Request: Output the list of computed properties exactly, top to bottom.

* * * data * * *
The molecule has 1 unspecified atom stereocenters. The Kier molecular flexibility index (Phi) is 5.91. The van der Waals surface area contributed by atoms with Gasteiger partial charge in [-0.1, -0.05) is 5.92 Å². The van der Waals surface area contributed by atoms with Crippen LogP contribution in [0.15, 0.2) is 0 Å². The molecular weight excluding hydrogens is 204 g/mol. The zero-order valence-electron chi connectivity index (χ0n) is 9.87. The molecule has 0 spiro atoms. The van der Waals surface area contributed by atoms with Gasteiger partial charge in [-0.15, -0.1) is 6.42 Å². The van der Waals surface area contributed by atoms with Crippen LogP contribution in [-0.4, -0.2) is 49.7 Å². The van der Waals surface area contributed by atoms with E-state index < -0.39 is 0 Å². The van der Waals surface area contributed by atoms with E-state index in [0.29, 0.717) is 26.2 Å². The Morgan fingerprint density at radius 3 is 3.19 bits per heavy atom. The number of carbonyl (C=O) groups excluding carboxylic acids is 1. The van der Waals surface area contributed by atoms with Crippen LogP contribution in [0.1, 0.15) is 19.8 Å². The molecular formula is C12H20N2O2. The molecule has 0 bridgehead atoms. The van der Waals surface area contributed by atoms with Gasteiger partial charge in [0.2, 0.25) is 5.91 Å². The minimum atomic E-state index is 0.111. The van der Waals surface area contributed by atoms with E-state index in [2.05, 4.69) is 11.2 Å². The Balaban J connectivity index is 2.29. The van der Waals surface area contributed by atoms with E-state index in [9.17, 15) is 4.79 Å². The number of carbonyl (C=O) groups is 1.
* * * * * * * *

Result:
The molecule has 1 unspecified atom stereocenters. The Kier molecular flexibility index (Phi) is 5.91. The van der Waals surface area contributed by atoms with Gasteiger partial charge in [-0.1, -0.05) is 5.92 Å². The van der Waals surface area contributed by atoms with Crippen LogP contribution in [0.15, 0.2) is 0 Å². The molecular weight excluding hydrogens is 204 g/mol. The zero-order valence-electron chi connectivity index (χ0n) is 9.87. The molecule has 0 spiro atoms. The van der Waals surface area contributed by atoms with Gasteiger partial charge in [-0.15, -0.1) is 6.42 Å². The van der Waals surface area contributed by atoms with Crippen LogP contribution in [-0.4, -0.2) is 49.7 Å². The van der Waals surface area contributed by atoms with E-state index < -0.39 is 0 Å². The van der Waals surface area contributed by atoms with E-state index in [0.29, 0.717) is 26.2 Å². The Morgan fingerprint density at radius 3 is 3.19 bits per heavy atom. The number of carbonyl (C=O) groups excluding carboxylic acids is 1. The van der Waals surface area contributed by atoms with Crippen LogP contribution in [0.1, 0.15) is 19.8 Å². The molecular formula is C12H20N2O2. The molecule has 0 bridgehead atoms. The van der Waals surface area contributed by atoms with Gasteiger partial charge in [0.2, 0.25) is 5.91 Å². The minimum atomic E-state index is 0.111. The van der Waals surface area contributed by atoms with E-state index in [2.05, 4.69) is 11.2 Å². The Balaban J connectivity index is 2.29. The van der Waals surface area contributed by atoms with E-state index in [9.17, 15) is 4.79 Å². The number of carbonyl (C=O) groups is 1.